Classical review, Lorin Maazel conducts Chicago Symphony Orchestra

Arts and CultureChicago Symphony OrchestraFritz ReinerRichard StraussKrzysztof Penderecki

A guest conductor as supremely confident in his own abilities as Lorin Maazel can program orchestral showpieces long associated with the Chicago Symphony Orchestra without fear of comparisons to the past.

And so Maazel, leading the second of two subscription programs with the CSO Thursday at Symphony Center, bracketed his concert with Respighi's "The Fountains of Rome" and Richard Strauss' "Also Sprach Zarathustra," sumptuous tone poems many listeners link indelibly to Fritz Reiner and the CSO by virtue of their landmark RCA recordings. The Strauss work also was a house specialty of another famed CSO music director, Georg Solti.

Few command as exemplary a conducting technique as Maazel and the results he obtained from our orchestra in the Respighi and Strauss scores, while not as exciting as they could be, were remarkable for their color and refinement of detail. Whereas in the past he might have played Respighi's Roman travelogue for cinematic vulgarity, this time he heightened pictorial effect by applying delicate gradations of tone: Dawn broke at the Valle Giulia in a delicate shimmer of woodwinds.

It was clear our orchestra can play with precise ensemble and a wide dynamic spectrum when such things are explicit in a conductor's beat and gestures.

There is no guesswork when Maazel is in charge. That said, his Strauss was idiosyncratic. Maazel risked a very deliberate tempo in the "On Science" fugue and employed rhetorical touches that felt overly calculated. There was no denying the urgent intensity of sound and feeling he drew from the strings in the section depicting the conflict between sensuality and spirituality. The rumbling low organ pedal was loud enough to jar the moldings from the proscenium, but it was nice to hear the instrument played at orchestra pitch.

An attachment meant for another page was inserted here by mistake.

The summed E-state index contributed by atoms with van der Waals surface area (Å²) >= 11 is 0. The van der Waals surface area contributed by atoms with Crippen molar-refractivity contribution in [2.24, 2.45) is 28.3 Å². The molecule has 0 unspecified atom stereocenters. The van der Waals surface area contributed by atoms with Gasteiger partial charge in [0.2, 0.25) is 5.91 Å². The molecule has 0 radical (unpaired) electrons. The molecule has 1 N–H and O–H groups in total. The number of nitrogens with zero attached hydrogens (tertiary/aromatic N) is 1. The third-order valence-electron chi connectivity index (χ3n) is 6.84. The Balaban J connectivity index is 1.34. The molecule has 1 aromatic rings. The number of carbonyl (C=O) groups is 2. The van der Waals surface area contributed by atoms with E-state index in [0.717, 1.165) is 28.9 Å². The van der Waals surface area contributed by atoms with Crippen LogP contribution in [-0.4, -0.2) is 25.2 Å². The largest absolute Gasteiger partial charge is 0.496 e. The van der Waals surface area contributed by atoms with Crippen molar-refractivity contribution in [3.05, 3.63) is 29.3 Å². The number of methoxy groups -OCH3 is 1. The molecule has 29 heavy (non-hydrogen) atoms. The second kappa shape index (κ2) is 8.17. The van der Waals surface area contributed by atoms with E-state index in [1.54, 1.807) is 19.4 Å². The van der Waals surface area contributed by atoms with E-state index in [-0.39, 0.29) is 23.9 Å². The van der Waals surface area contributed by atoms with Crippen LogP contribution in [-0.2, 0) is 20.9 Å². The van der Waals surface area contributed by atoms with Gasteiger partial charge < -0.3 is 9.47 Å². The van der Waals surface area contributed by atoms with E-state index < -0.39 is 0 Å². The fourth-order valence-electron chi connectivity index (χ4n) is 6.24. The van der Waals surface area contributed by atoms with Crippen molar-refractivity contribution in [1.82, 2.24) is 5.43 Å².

The would-be centerpiece of the concert was the local premiere of Symphony No. 4 (Adagio) by Krzysztof Penderecki. Maazel, who had given both the world and U.S. premieres (in 1989 and 1991, respectively) got the CSO to dig into a difficult, unfamiliar score as if it were standard repertory.

The work is in five movements played continuously, with four shorter movements surrounding a long, slow central adagio. This is another in the series of scores that marked the celebrated Polish composer's conversion to a kind of neo-romantic tonal language after his earlier career as a leading avant-gardist. Its musical gestures have much in common with those of his "Paradise Lost," which Lyric Opera premiered here in 1978.

Some of Penderecki's musical ideas are striking — the clashing exchanges between onstage and offstage trumpets, the sardonic fugato for massed violas — but these ideas keep turning back on themselves in ways that do not move the argument forward as a symphony must do. The orchestra churns and broods, building to climaxes whose only apparent aim is to sound impressive. Shostakovich's spirit is strongly evoked by the desolate English horn solo of the central movement. But Shostakovich said it all better, and that was 60 years ago.

The program will be repeated at 8 p.m. Saturday; phone 312-294-3000.

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